Homework is one topic that seems to have mixed reactions. To Give or Not To Give? If you are like me, Homework (or Home Learning) is a requirement.
At a workshop on Effective Teaching Strategies led by Dr. Robert Marzano in 2011, a group of professionals was asked to discuss the topic of homework in which became heated. I can understand why so many are opposed. Many teachers assign homework just as a means of busy work, no thoughtful connections are being made to lessons taught in the classroom. However, many (like myself) work hard to think through the content that is sent home. I ensure all work is an extension of our standards. I find my students are more apt to complete the assignment with a high level of engagement because homework is used to reinforce what was taught in my class.
To ensure expectations are clear, I prepare an example of how I wish for homework to be set up each week. The kids simply complete an assigned question on notebook paper. I follow the model of centers by sending home a question for each content area the following week of instruction. Due to practice within our learning community, I expect most are able to complete the assignment independently. One component to our Home Learning is to read and explain the assigned homework. Since reading is on Monday, I would read the question and clarify expectations with the kids at the closing of the workshop. At the end of the day, I allow students 10 minutes of "me time". This can be a time for students to work on unfinished projects, read from their book pouch, or complete homework. I encourage students to work their home learning assignment. No one ever stated homework should be completed alone at home. Some of the most meaningful discussion has come from student led conversations. Another bonus... the resources from lessons taught are readily available.
Checking folders is an important component to my week. This is a time where I like to write a little commentary for the kids to read. Something quick but meaningful. They sure do get a kick out of reading my messages. By the end of the year, I have some responding and asking questions on their own.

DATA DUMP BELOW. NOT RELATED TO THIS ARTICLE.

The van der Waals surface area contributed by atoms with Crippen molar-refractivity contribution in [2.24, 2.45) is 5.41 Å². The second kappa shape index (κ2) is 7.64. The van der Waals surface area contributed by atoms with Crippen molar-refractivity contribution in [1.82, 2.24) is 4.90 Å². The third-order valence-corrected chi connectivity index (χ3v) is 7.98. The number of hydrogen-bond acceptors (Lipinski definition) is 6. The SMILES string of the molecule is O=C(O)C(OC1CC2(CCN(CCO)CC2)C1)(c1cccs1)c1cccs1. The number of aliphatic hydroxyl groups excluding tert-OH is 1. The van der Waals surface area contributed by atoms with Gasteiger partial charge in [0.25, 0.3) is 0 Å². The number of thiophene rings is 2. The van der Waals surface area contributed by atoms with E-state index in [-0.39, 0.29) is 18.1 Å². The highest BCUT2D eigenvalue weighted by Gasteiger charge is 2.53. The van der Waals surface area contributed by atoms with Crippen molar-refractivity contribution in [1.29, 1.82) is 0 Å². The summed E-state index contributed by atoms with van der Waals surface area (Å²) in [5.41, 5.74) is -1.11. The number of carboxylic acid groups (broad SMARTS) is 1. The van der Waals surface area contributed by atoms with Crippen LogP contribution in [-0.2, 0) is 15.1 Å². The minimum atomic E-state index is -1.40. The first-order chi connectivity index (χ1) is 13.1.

My homework packet is designed for 12 months. I include 9 months of core standards in ELA/Math and National Science Standards. By the 10th month, I include step up questions for the next grade. The 11th/12th months are created with a summer theme is usually a cross between review and step up questions. To ensure you are listing content to fit your pacing needs, I've added editable calendars so that you an type the content in the order that fits your progression!
In addition to yearly content, my packet includes the 1st 100 Dolch Sight Words. The Dolch word list is complied of the most frequently used English words. Why are sight words so important? Confidence and reading ability improve when children know Dolch sight words. Dolch words are service words which are necessary for understanding sentences. Many of these words cannot be sounded out by decoding rules or use of pictures, for example: if, do, am, for, as, so, be.
I include word lists for each month but encourage you to move students based on their individual growth. In my class, you will find sight word rings with each list. Students can begin practicing reading and writing as they flip through their lists. At the start of each month, I assess the words and send home a copy of the assessment so parents are informed of words needing attention. If a child is progressed beyond the list, I send home the following list of words. Kids in my class could be a different places depending upon their ability level.
Due to the change in resources and districts, I have not created 2nd grade. I do plan to create one in the near future!